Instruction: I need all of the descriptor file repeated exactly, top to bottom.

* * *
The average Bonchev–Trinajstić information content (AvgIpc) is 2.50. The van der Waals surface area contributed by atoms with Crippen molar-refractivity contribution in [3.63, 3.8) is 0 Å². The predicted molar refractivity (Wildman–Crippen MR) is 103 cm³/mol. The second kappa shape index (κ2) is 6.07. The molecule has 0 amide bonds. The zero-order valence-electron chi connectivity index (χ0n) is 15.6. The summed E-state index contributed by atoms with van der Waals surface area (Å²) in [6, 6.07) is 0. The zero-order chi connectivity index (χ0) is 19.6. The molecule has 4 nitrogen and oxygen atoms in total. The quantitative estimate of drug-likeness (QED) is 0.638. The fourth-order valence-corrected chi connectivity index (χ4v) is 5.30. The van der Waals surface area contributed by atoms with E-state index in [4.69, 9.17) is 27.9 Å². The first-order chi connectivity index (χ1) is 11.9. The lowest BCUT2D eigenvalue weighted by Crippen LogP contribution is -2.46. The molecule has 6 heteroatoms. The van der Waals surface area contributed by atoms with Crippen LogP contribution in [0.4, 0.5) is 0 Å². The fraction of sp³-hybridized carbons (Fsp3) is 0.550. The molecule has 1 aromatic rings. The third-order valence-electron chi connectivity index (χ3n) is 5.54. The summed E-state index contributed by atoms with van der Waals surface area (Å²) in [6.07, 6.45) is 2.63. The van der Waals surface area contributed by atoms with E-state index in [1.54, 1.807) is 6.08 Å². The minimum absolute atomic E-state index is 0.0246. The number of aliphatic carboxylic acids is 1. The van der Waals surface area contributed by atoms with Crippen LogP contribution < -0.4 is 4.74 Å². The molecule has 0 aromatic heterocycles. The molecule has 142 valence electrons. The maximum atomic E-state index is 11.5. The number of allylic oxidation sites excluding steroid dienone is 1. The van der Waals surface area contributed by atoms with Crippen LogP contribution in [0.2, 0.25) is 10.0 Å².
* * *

The average Bonchev–Trinajstić information content (AvgIpc) is 2.50. The van der Waals surface area contributed by atoms with Crippen molar-refractivity contribution in [3.63, 3.8) is 0 Å². The predicted molar refractivity (Wildman–Crippen MR) is 103 cm³/mol. The second kappa shape index (κ2) is 6.07. The molecule has 0 amide bonds. The zero-order valence-electron chi connectivity index (χ0n) is 15.6. The summed E-state index contributed by atoms with van der Waals surface area (Å²) in [6, 6.07) is 0. The zero-order chi connectivity index (χ0) is 19.6. The molecule has 4 nitrogen and oxygen atoms in total. The quantitative estimate of drug-likeness (QED) is 0.638. The fourth-order valence-corrected chi connectivity index (χ4v) is 5.30. The van der Waals surface area contributed by atoms with E-state index in [4.69, 9.17) is 27.9 Å². The first-order chi connectivity index (χ1) is 11.9. The lowest BCUT2D eigenvalue weighted by Crippen LogP contribution is -2.46. The molecule has 6 heteroatoms. The van der Waals surface area contributed by atoms with Crippen LogP contribution in [0.4, 0.5) is 0 Å². The fraction of sp³-hybridized carbons (Fsp3) is 0.550. The molecule has 1 aromatic rings. The third-order valence-electron chi connectivity index (χ3n) is 5.54. The summed E-state index contributed by atoms with van der Waals surface area (Å²) in [6.07, 6.45) is 2.63. The van der Waals surface area contributed by atoms with E-state index in [1.54, 1.807) is 6.08 Å². The minimum absolute atomic E-state index is 0.0246. The number of aliphatic carboxylic acids is 1. The van der Waals surface area contributed by atoms with Crippen LogP contribution < -0.4 is 4.74 Å². The molecule has 0 aromatic heterocycles. The molecule has 142 valence electrons. The maximum atomic E-state index is 11.5. The number of allylic oxidation sites excluding steroid dienone is 1. The van der Waals surface area contributed by atoms with Crippen LogP contribution in [0.2, 0.25) is 10.0 Å².